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High Performance & Distributed Computing

Introduction

Bernard Crossland Building‌‌‌

The discipline of High Performance and Distributed Computing (HPDC) historically attempts to solve computational problems that cannot be solved with the processing power and memory of a single computing system. The parallel and distributed processing capacity offered by multiprocessors, clusters and grids over the past decades has been instrumental in tackling computational challenges in science and engineering. Since the first supercomputer developed in the 1960s, the HPDC discipline has laid the foundations for making computing systems faster and a catalyst for accelerating scientific discovery.

In the 21st century, the foundations and methods of HPDC are more timely and relevant than ever. Most computers in our homes and our planet are now sophisticated parallel processing engines. Our desktops, our laptops, the embedded computers that power mobile phones, tablets, cars, airplanes and many other artifacts that we use in our everyday lives, as well the servers that process the Exabytes of data that humanity generates in datacentres, have many processor cores, specialised computational accelerators and deep memory hierarchies. While parallel computing penetrates each and every computing device, distributed computing interconnects billions of computing devices into a global computing ecosystem. Emerging applications and services split their computation and data processing tasks between mobile devices and datacentres that form computational clouds. Networks of distributed sensors assume critical missions such as securing our power grids or monitoring physiological indicators in our bodies. These sensors collect massive amounts of data which are processed in servers, to give meaningful answers back to millions of users. Once a niche area, HPDC is now ubiquitous and spans the entire computing ecosystem.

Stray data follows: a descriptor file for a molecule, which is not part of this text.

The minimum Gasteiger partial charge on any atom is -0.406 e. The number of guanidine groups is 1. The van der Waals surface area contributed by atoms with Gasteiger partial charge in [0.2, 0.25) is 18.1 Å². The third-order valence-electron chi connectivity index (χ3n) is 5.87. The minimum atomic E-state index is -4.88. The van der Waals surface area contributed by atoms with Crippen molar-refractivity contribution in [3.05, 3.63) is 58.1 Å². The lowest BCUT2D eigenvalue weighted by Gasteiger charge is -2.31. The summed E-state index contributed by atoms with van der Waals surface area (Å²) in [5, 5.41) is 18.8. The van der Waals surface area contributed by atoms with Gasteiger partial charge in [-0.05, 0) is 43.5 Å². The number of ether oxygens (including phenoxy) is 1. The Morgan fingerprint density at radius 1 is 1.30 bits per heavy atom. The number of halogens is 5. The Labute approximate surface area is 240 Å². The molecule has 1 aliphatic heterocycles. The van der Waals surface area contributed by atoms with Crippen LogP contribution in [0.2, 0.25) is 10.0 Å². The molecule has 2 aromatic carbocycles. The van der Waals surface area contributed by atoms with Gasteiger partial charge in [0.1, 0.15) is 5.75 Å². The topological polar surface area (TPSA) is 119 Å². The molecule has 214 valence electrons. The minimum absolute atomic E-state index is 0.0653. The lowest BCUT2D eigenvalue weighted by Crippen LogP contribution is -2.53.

The mission of the HPDC Research Cluster, part of the School of EEECS at Queen's University of Belfast, is to develop the theoretical foundations, algorithms, hardware and software that will make future computing systems faster, more resilient, energy efficient and thus friendlier to the environment, sustainable, and less expensive to operate. The Cluster is committed to making contributions of a foundational nature, with impact that extends far and beyond the HPDC discipline and Computing Sciences. The research practice in the cluster balances harmoniously theory, experimentation and deployment: we develop solutions that we test in the field, on real parallel and distributed systems, some of them with hardware components built in the lab by ourselves. We develop algorithms, programming languages and concurrent execution environments that scale from a few up to millions of processing elements. We build methods to improve the reliability and energy-efficiency of small- and large-scale distributed systems. A key advantage of our methods is that they jointly consider application for the co-design of hardware and system software. Our methods and systems are thus applicable to a variety of domains. We support commercially relevant applications of high societal and economic value. In par with groundbreaking fundamental and applied research, we are committed to training and mentoring students, early-career and advanced researchers in the principles and practice of parallel and distributed computing. We provide unique skill sets that are highly marketable in both industry and academia.

The Cluster has a remarkable and diverse research funding portfolio with a total value that exceeds £14 million over the last three years. The funded research activities span the areas of many-core programming languages and systems, programming models for Exascsale systems, energy accounting and optimisation, micro-servers, datacentre monitoring and optimisation, middleware for large-scale data processing and stream data processing. We further explore foundational aspects of networked distributed systems. Our projects involve 26 academic partners, 16 industrial partners, and 4 supercomputing centres, from 14 countries. Our team includes members with accolades such as Marie Curie Fellowship, Newton Fellowship, NSF & DOE Career Award, EPSRC First Grant, IBM Faculty Award, and numerous Best Paper Awards.

We invite you to explore our web pages and welcome contacts from academic or industrial partners for exploring collaborations.

HPDC labs HPDC labs
HPDC labs HPDC labs
HPDC labs HPDC labs
HPDC labs HPDC labs

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Aug 29
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